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Think Like a 5 Year Old: Reclaim Your Wonder & Create Great Things
The Amazon Book Review
Author interviews, book reviews, editors picks, and more. Read it now
"Think Like a Five Year Old invites us to take a bold, surrendered risk into a more creative, fulfilling life."--Rebekah Lyons, Author, Freefall to Fly
"As a pastor and counselor, it has always burdened me to see a person stop taking risks, stop creating, stop living life to the fullest. Thank you Len for encouraging us to dream again!"--Ron Edmondson, pastor, blogger
"This remarkable book is for all of us who long to recapture the wondrous creativity we once took for granted. I highly recommend this practical and inspiring work."--Nancy Beach, author of The Hour on Sunday and Gifted to Lead
From the Author
The key to reclaiming our wonder is to become a new creation - to rediscover our creativity, as we were made in the beginning. On the last page of the book I invite the reader to dig deeper in study and application with a study guide. The goals of this free eBook (in ePub and PDF) companion are: 1) for you to develop a practical theology of creativity and 2) to walk away with the necessary next steps and to-dos for getting started on the work of creating. Go here to download the free 40-page companion Study and Application Guide for Think Like a Five Year Old: lenwilson.us/think-five-study-guide/
Top customer reviews
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You do have to look for some of them and think about them. For example, one part I really like was when the author said: Don’t say “I want to be a writer”, instead say “I am a writer,” and then start writing. There is some real wisdom in this concept that “Creative people just need to create”. This could have been expanded into an entire chapter instead of the half-page it received.
I really did like the author’s ideas and concepts. The writing gets a bit repetitive at times, almost like he is talking to a 5 year old. Some stories are charming, while others may leave you scratching your head.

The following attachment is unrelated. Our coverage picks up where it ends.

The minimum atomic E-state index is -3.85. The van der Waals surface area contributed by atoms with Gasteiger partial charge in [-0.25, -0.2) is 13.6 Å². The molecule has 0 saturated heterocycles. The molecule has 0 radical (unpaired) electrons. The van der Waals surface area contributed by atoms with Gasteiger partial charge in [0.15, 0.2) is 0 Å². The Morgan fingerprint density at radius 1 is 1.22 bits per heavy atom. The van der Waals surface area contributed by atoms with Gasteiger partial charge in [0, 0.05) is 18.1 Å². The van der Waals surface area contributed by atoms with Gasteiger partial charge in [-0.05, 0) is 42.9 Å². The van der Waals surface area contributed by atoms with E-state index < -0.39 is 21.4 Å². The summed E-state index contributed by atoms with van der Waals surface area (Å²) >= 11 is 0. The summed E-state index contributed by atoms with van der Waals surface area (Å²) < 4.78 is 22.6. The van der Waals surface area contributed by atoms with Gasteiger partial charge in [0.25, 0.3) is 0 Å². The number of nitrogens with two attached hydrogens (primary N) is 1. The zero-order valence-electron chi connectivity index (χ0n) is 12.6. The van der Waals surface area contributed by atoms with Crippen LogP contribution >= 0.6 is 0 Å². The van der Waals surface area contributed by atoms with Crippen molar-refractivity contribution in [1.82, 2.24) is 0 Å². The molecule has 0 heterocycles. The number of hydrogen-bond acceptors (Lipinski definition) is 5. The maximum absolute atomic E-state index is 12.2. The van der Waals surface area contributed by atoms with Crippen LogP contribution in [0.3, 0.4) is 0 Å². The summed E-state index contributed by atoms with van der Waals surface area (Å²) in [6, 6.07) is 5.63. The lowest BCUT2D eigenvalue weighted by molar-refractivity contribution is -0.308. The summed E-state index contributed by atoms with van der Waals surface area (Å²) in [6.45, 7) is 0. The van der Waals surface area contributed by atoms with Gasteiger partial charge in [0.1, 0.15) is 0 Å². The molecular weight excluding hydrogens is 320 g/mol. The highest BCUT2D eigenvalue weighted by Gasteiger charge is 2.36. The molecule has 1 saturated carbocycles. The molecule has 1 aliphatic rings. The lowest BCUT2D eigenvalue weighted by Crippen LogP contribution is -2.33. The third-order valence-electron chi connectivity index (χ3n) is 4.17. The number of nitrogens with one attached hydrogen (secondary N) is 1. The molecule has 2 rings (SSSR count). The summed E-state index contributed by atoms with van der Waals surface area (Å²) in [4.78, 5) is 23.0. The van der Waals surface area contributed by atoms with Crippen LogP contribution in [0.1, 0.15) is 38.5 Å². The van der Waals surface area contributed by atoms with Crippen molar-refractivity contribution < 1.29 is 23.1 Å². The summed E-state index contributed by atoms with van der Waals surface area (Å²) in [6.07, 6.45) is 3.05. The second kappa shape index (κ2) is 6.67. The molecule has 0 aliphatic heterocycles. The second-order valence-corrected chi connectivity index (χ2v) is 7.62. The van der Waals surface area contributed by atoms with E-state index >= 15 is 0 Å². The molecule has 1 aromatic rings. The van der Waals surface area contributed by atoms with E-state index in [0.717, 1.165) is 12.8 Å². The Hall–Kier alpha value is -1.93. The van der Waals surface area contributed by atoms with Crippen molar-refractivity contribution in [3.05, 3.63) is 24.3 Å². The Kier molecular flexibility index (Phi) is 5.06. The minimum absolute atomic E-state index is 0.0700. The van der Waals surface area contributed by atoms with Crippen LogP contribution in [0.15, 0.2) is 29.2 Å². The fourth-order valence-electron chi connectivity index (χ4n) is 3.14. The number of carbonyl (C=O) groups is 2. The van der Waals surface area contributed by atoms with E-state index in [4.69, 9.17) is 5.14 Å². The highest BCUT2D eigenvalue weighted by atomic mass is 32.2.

In the end, I think the book does accomplish what it sets out to do – get us to think more creatively and get out of our routine way of looking at life. I guess that is the most important thing you can ask from a book.
I was taken by surprise by how much of a spiritual book this is. I expected how-tos and exercises on being more open-minded and more creative, but instead I received a theological basis for our creativity, which appeals to me as a practicing Catholic but may not be welcomed by someone who is neither Christian nor inclined to think in spiritual terms about their own life.
In that light, this book is inaccurately named. I would instead title it something like "God-Given: Be Creative as a Co-Creator with Jesus."
The core of Wilson's book is that we are meant to be co-creators with God, and that means that creativity is at the center of who we are as humans. Wilson spends quite a bit of the book discussing how passages from the Bible relate to creativity, and arguing that a loss of creativity is demonic in nature. While I found a surprising encouragement here, and have come to see some of my sense of discontentment with the lack of creativity in my work as having a spiritual underpinning, I don't yet feel more creative though I do feel less afraid of it and more ready to embrace the creative part of me.
I do like the way that Wilson describes creativity as living within four parts of a person - the heart, soul, mind and strength - and I think that this is a more universal take-away for all readers, but I don't know how well this book will resonate with non-Christians.
Four stars for a clever and unique take on creativity that appeals to me personally
Unfortunately, as much as God may be the source of creativity, using "demons" as an analogy for what steals creativity did not work for me. By trying to create a "Christian" book on creativity, the author failed to hone his ideas to the genuinely usable level (despite a list of "jump starts" to creativity in the very last section). The description of creativity is fine, but the "how to be more creative" is primarily the author's personal journal rather than overarching principles. Also, I found any kind of "literature review" lacking on actual studies on why creativity is lost and how to regain it. Just because something works for the author does not mean it will work for everyone. Finally, describing the prodigy versus the plodder of creativity was confusing...do I need to be a genius at birth or can hard work pay off in the creative arena? Was Mozart or Beethoven the better composer? Much of the "maybe this or that" failed to give clear direction on increasing creativity.
Unless you are willing to relocate and scrap what you are doing now, this book will probably not have the advice you need to be more creative where you are rather than radically creative somewhere else.